This week has subjected the college admissions process – already the subject of considerable debate – to unprecedented scrutiny. The nationwide indictments unsealed by the US Department of Justice (DOJ) in the past few days have uncovered what may well be the tip of the iceberg regarding misconduct by college counselors, coaches, parents, students (knowingly or otherwise), admissions officers and other senior administrators among a wide range of colleges and universities.

Institutions of higher education (and the boards that oversee them) should carefully consider taking immediate steps to determine (a) whether they face exposure for the conduct of officials and other employees for admitting students on allegedly false pretenses, (b) what pending and recent admissions applications may have been impacted by these actions and, importantly, (c) what steps will best protect the institution and its students moving forward.

Getting ahead of the curve with self-assessment and undertaking proactive measures will be critical for any college or university, even beyond those named in the indictment. Consider the following developments in the last 72 hours:

  • Private litigation is already here. Applicants denied admission at universities identified in the DOJ indictments have brought a class action alleging violations of the Racketeer Influenced and Corrupt Organizations (RICO) Act. If found liable, universities face massive penalties including treble damages, punitive damages and attorneys’ fees.
  • Federal investigations are underway, with more to follow.
    • DOJ’s ongoing criminal investigation appears to have identified many more violations than have been disclosed in the indictments already unsealed.
    • Education Secretary Betsy DeVos has pledged that the US Department of Education (ED) will investigate as well. While it is unclear what ED rules have been violated, there are many to choose from, and it is cases like these that result in new and more onerous regulations and legislation.
  • Congressional investigations are inevitable and legislation may follow – US Representative Donna Shalala has called for a hearing “to shed light on the admissions procedures of selected higher education institutions,” while US Senator Ron Wyden has proposed legislation imposing new regulations on the college admissions process.
  • State attorneys general and other state regulators will inevitably follow. The governor of Texas has called on every school in his state to investigate their admissions practices. State involvement is key, as consumer protection statutes are quite broad and often authorize extensive investigations and lawsuits with severe sanctions and damages.
  • Accreditors are expected to weigh in, since “institutional integrity” is a key accreditation criterion.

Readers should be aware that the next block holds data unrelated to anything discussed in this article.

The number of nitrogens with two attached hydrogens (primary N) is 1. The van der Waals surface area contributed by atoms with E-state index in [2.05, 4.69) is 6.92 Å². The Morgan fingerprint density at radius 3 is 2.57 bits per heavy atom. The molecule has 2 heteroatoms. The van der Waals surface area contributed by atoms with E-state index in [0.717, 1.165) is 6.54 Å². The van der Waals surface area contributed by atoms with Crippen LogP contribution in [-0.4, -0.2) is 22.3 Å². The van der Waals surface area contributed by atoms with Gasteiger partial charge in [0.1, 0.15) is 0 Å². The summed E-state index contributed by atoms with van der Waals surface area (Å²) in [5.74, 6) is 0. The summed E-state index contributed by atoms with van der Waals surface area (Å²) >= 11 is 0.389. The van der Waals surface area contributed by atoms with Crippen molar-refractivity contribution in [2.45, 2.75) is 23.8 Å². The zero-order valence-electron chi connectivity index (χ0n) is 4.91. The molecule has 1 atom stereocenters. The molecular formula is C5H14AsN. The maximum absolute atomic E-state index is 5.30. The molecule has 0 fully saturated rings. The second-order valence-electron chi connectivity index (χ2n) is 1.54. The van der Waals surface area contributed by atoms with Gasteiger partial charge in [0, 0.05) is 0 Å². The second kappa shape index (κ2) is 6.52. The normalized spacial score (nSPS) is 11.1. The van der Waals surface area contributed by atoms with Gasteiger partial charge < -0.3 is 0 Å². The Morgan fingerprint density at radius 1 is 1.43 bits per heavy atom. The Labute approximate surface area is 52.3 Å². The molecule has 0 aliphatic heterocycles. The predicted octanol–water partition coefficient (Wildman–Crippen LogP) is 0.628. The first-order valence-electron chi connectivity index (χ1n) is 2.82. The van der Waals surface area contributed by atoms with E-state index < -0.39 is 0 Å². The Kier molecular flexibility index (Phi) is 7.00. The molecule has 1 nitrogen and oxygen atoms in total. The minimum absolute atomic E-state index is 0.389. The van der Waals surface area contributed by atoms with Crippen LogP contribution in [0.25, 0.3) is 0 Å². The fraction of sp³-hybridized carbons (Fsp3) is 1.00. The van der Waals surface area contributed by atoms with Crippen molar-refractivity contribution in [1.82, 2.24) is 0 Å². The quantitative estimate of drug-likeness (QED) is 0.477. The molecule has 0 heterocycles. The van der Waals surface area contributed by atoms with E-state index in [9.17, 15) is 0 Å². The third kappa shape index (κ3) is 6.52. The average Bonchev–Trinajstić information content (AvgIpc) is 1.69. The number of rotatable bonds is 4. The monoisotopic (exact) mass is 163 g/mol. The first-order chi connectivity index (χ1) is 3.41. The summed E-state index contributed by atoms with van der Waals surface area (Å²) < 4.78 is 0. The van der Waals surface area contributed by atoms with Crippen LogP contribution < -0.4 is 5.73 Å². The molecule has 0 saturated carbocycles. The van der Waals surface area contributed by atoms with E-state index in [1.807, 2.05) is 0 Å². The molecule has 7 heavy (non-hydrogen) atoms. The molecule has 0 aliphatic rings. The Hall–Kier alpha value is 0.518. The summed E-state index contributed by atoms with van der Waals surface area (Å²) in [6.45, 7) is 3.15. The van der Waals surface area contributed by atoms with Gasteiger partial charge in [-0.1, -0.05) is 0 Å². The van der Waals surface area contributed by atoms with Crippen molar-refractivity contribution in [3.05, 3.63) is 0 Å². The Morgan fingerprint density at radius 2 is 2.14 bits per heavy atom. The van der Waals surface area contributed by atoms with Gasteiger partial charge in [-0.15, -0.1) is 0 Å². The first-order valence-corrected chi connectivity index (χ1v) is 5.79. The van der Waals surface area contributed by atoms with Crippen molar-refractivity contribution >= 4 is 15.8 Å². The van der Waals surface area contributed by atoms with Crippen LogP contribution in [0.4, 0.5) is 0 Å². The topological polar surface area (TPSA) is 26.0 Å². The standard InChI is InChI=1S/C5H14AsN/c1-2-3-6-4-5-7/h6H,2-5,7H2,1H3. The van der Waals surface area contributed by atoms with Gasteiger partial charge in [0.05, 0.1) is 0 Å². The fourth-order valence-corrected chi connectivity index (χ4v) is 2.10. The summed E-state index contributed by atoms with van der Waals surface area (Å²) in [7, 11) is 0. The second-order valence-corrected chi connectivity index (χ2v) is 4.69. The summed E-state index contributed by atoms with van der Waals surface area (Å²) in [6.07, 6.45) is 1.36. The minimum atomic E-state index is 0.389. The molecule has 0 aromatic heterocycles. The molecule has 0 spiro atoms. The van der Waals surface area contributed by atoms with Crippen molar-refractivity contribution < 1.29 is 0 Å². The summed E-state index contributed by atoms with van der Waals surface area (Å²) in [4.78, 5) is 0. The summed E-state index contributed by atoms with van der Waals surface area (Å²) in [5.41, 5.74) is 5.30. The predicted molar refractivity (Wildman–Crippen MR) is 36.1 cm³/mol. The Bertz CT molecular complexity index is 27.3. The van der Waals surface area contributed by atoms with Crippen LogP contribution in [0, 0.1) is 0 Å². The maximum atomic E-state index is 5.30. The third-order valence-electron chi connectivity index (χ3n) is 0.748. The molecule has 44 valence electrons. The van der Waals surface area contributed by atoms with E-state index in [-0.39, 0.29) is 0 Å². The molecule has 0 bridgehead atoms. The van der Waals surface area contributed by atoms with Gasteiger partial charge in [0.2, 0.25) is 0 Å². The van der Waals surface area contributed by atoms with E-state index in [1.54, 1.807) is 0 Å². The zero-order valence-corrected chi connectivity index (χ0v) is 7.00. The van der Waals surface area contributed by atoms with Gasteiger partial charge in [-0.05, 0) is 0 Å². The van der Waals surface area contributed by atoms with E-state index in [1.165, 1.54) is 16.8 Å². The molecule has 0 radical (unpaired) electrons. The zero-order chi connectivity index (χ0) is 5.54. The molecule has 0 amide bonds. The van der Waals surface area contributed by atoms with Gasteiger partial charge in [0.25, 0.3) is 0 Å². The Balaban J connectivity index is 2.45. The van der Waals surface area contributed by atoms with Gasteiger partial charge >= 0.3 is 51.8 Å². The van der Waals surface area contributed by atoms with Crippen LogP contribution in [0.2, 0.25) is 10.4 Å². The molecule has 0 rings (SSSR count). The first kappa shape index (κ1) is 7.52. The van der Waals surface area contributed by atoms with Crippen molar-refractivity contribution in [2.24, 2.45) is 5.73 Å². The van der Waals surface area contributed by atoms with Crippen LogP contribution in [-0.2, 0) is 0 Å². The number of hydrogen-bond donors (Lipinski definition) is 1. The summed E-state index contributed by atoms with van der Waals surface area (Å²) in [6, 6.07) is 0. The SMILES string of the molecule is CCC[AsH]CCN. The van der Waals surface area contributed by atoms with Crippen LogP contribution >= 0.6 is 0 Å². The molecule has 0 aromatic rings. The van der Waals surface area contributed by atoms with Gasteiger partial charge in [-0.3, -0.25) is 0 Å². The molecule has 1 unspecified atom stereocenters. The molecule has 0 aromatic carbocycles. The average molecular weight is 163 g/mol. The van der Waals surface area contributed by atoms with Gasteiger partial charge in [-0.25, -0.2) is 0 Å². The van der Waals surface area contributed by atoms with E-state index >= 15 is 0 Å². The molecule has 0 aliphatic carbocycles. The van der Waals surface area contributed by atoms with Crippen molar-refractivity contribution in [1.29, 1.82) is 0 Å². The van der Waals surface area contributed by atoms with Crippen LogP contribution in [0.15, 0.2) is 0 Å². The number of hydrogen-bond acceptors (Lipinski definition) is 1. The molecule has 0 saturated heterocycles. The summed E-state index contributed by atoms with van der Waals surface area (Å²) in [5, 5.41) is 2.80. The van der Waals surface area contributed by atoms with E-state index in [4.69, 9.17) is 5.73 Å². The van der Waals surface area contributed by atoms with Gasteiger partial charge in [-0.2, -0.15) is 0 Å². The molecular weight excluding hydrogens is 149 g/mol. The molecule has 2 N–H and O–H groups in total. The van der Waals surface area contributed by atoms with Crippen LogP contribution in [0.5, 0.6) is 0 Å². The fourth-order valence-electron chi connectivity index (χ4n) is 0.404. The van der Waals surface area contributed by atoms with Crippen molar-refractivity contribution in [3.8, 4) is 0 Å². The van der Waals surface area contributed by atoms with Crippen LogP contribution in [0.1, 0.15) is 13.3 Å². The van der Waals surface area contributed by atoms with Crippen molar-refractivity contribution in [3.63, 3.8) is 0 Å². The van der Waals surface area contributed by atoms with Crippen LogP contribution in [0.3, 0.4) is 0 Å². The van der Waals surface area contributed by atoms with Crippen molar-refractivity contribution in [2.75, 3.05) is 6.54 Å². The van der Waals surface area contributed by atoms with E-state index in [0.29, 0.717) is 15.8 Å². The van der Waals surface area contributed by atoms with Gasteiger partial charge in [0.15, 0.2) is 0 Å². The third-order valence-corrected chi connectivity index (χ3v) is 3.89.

• The National Collegiate Athletic Association (NCAA) has committed to investigate whether its rules were violated, calling the charges “a concern for all of higher education.”

While public attention has long been focused on other sectors of education, the DOJ indictments may present a turning point for traditional institutions, their boards of trustees and senior leadership, and every organization and individual involved in college admissions. This scandal is very likely to reach beyond the universities and individuals named in the DOJ indictments, with less than 10% of the students allegedly involved in the known admission scandal publicly identified. The current and forthcoming investigations and litigation will result in an unprecedented examination of the college admissions process and potentially significant consequences. NCAA sanctions may follow and federal funding, state licensure and accreditation may be impacted by these developments. Every institution should expect any or all of the highlighted entities to ask questions regarding admissions processes and safeguards, and it will be important to have answers.

For further information about this developing issue or Cooley’s capabilities, please contact Jay Vaughan at or (202) 776-2031.

Travis LeBlanc helps clients manage litigation and regulatory risk, as well as strategically respond to data breaches, cyberattacks, nation-state attacks, dissemination of stolen data, misinformation campaigns, internal investigations and government enforcement efforts, including those by state attorneys general.

David Mills represents higher education institutions in complex commercial disputes, litigation involving federal agencies, investigations, fiduciary duty and fraud cases, whistleblower actions, privacy and class-action litigation, copyright and trademark disputes and agency adjudications.

Vince Sampson focuses on helping clients predict, navigate and understand the increasingly complex involvement of federal agencies and Congress.

Jay Vaughan is chair of Cooley’s education practice group. He works proactively with colleges and universities, alternate content providers and innovative education companies to navigate the dynamic regulatory environment, advise on strategic planning and assist with operational opportunities.

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